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Imran’s bee and mad cows

While on all fronts we see pragmatic political compromises, there is only one element of discourse that has stood the test of time: he is unwavering in his support for the Taliban

Neither Mr Bean, the show, nor any Bollywood comedy can be as hilarious as a talk show with Zaid Hamid or Orya Maqbool as participants. Increasingly, I have started finding Imran Khan also very entertaining.
Young voters, women and social media users were enamoured by the cricketer-turned-politician before the last elections as his massive advertisement campaign projected the image of a messiah who was destined to rescue a wayward nation. A leader is, however, not someone who merely capitalises on the negative public image of mainstream politicians. A true leader is one who produces a new discourse after correctly identifying the threats faced by the country. What we expected from Imran Khan was for him to spearhead progressive law making. As I find many educated women idolising him for his looks, he should have led the way for passing an anti-domestic violence law in parliament. He should have championed the cause of minorities. As he promises a new Pakistan, he should have introduced a modern school syllabus. Unfortunately, nothing of the sort has been witnessed. All his discourse boils down to is ‘Amreeka ki jang’ (the US’s war). What a criminal waste of talent Imran has proved to be. 
The bee in Mr Khan’s bonnet keeps buzzing in his public statements. He is often heard claiming that the Taliban neither wanted sharia nor were against the constitution but had only taken up arms because of Pakistan’s pro-US foreign policy. This is an extremely irresponsible and dangerous viewpoint coming from a leader who promises us a new era of bliss and development. If someone believes in the constitution then he has to know that, as per the constitution, it is the discretion of a constitutionally elected government to formulate its foreign policy. If any group has a problem with the government’s foreign policy it can campaign for a change in the policy by approaching the electorate and winning an election. It cannot dictate by militant means what our foreign policy should be. Supporting such a cause should be considered for a trial under Article six of the constitution as it amounts to subverting the constitution.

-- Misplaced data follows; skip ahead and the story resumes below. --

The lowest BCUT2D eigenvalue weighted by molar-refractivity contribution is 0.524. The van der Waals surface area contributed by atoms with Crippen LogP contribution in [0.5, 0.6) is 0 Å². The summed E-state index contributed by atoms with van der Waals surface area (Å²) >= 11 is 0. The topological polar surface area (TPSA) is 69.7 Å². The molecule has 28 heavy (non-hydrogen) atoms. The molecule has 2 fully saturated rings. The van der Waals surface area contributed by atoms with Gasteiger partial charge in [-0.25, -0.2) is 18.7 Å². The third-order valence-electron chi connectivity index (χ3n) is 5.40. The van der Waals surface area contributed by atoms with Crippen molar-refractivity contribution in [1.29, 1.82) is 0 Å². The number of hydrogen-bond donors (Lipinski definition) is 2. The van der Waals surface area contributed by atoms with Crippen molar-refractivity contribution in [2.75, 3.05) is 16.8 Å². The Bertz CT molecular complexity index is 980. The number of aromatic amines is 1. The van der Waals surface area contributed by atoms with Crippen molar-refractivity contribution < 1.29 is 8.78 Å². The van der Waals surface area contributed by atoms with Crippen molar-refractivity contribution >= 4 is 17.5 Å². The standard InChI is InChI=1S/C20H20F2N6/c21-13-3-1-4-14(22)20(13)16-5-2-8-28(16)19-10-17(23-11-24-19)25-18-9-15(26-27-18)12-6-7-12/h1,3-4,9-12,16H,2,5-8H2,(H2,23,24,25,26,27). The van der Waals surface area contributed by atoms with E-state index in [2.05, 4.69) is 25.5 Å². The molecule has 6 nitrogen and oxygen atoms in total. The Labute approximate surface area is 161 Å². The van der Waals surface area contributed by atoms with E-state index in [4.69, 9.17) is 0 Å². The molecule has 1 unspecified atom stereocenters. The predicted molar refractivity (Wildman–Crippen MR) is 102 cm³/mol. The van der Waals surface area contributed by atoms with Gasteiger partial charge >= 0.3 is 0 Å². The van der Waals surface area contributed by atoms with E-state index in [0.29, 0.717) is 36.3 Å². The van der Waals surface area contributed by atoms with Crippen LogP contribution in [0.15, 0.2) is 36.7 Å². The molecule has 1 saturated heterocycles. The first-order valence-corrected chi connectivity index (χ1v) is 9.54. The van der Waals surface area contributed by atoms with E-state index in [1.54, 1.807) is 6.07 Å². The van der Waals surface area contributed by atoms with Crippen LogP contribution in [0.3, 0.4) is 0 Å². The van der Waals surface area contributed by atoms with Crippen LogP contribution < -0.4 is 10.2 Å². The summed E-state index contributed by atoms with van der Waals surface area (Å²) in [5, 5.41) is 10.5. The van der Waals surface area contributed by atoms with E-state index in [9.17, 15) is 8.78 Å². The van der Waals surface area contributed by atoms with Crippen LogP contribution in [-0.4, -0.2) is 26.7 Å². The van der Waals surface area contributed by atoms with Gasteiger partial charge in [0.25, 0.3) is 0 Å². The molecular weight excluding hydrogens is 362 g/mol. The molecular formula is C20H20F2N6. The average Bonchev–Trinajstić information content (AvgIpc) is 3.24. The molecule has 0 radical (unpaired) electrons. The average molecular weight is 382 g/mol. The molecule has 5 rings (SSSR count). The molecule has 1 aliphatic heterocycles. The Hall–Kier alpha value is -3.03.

Politicians need to be pragmatic and flexible. This allowance can be given to Khan sahib as well even though he himself projected the image of an iconoclast. While on all fronts we see pragmatic political compromises, there is only one element of discourse that has stood the test of time: he is unwavering in his support for the Taliban. At times one finds him to be a better spokesperson for the TTP than Shahidullah Shahid himself. In the recent past he was painfully trying to exonerate the Taliban of any involvement in terrorist incidents. More recently, he bombastically declared in a press conference that the Taliban believed in the constitution and hence all liberal commentators, he charged, had been telling lies as they were all US agents. With friends like these, who needs enemies? Within days, the Taliban announced that they did not consider even a single word of the constitution to be worth respecting. Now if political honesty had any value in Imran’s scheme of things, he should have at least retracted his earlier statements after duly apologising for his amateurish stance in the past. 
Another argument floated by Imran Khan and religiously restated by other PTI leaders is that war is not a solution and peace only comes through negotiations. This was the philosophy followed ardently by British leaders in the 1930s. Returning from Munich in September 1938 after concluding a peace accord with Hitler, the then British prime minister, Mr Chamberlain, declared to a jubilant crowd gathered at Heston airport in west London that the accord signalled “peace for our time”. If appeasement has no red line then it is another name for surrender. When Germany entered Poland, the UK declared war on Germany as the red line had been crossed. An estimated 450,000 British military personnel and civilians died due to the resulting World War II. In Sri Lanka many peace negotiations were held with the Tamil Tigers but the Tamil Tigers’ leader Velupillai Prabhakaran refused to compromise and continued murdering those moderate Tamils who disagreed with him. As the red lines had been crossed, the Sri Lankan state saw to it that the terrorist organisation and its leader were conclusively and crushingly defeated. India is investing heavily in its own war against Maoist rebels known as Naxalites as they crossed the red line and did not take advantage of peace offers. 
Another oft-repeated argument is that militants are fellow Pakistanis and we should live in peace with them. It is a well-known fact that animal rights activism is a high priority in the UK. Cruelty to animals is an offence and offenders go to jail. Anti-fox hunting became such a big issue that the Labour government had to ban it to keep its voters happy. The same British government, however, culled thousands of cows once the threat posed by mad cow disease became widely known. In Pakistan’s case, the official spokesperson of the main militant group, the TTP, has publicly claimed responsibility for terrorist attacks on law enforcement personnel while the government was negotiating peace with them. To add insult to injury, the TTP has dismissed the idea of any negotiations within the ambit of the constitution of Pakistan. When humans go mad, with deadly weapons in hand, they pose a far greater threat than mooing cows. I hope Mr Khan can understand that and appreciate the purpose of red lines in negotiations.

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